Teaser Tuesday: Return to Sender
Hi! Thanks to Sidney for hosting me! I liked Sidney’s post on Goal Setting. As I get ready for my first book release on Wednesday, I’ve been giving a lot of thought to goals. I started my first book all the way back in 2002. I finished that book in 2005, joined RWA, and set a goal of being published within the year. I saw Cherry Adair speak at nationals in 2005, and she called goals “dreams with deadlines.” So I set a lot of dreams with deadlines. But life didn’t exactly work out as I planned. I didn’t sell that year—or the next or the year after that. However, I never stopped setting goals—I learned to set more realistic short-term goals and focus on things I could control like word count and opening my work-in-progress each day, but I also never stopped working towards the big goals. Seven years, six books, and hundreds of query letters later, I finally sold novel #6 to Ellora’s Cave.
I think one of the reasons I finally sold was that I realized that it wasn’t enough for me to have goals—my characters needed them too. Being able to set concrete story goals for my characters was a huge breakthrough for me as a writer. I realized that each of my characters needed a dream-with-a-deadline—it wasn’t enough to have a meet-cute with lots of sizzling chemistry if the hero and heroine’s goals never conflicted. (We won’t discuss how many Goal, Motivation, Conflict seminars and articles it took before this light bulb finally went off . . .)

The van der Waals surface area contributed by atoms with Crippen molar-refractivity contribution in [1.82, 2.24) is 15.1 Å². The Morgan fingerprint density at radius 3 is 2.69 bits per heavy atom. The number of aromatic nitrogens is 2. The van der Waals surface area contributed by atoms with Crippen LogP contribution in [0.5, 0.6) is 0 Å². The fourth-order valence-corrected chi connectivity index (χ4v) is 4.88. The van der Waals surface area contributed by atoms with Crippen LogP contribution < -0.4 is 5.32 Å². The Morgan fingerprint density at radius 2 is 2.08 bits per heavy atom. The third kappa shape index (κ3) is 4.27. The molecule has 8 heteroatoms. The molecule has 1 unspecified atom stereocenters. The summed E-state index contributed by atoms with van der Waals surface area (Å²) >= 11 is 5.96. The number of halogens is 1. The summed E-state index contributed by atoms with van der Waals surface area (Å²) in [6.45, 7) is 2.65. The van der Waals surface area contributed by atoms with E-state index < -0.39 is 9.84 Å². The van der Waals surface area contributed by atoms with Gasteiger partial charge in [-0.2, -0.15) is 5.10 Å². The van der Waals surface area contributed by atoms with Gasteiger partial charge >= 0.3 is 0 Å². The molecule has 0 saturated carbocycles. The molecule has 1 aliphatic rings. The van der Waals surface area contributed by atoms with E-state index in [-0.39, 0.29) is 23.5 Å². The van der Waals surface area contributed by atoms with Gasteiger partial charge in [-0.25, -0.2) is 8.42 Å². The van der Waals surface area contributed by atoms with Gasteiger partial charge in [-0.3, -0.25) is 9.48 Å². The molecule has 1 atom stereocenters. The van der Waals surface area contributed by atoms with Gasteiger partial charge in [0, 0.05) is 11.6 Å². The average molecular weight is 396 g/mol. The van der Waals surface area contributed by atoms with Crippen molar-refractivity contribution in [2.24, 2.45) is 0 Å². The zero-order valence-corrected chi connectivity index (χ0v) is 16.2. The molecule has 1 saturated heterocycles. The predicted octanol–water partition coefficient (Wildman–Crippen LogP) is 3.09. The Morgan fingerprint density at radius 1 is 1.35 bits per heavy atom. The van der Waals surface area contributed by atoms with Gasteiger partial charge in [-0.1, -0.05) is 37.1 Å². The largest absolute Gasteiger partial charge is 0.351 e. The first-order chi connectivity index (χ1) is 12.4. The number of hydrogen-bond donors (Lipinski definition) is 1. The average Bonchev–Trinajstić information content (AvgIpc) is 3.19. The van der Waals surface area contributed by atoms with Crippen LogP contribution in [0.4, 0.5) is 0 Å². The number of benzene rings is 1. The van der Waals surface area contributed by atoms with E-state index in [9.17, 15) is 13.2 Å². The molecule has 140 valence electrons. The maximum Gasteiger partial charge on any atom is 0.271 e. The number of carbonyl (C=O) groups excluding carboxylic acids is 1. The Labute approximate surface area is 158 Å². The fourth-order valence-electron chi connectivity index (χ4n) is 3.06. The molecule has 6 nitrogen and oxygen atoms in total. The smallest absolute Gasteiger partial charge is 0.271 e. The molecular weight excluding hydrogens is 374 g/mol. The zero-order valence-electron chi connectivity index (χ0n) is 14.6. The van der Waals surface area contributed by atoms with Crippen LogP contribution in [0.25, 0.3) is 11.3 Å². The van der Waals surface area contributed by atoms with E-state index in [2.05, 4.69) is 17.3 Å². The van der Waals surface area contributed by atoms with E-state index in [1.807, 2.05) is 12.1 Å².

Not surprisingly, goals play a huge part in my debut, RETURN TO SENDER. Bree is the embodiment of John Lennon’s famous quote, “Life is what happens when you’re busy making other plans.” Thirteen years ago, Bree was a high school senior with all sorts of goals and plans. Then she got pregnant, and everything changed. Now, she’s a single mother and owns a small coffee shop. She never would have made it if she hadn’t been able to adapt and set new goals for herself. Her current big goal? Provide a good example for her teen daughter. Even if that means not dating.
Her nemesis, Jack Donovan is also a goal-oriented person. Unfortunately, a lot of the time, his goals have been the same as Bree’s. He’s spent years competing with Bree—high school awards, Valedictorian, the condo-with-the-view, and prime downtown real estate. His current goal? Convince Bree to finally give into the white-hot chemistry between them.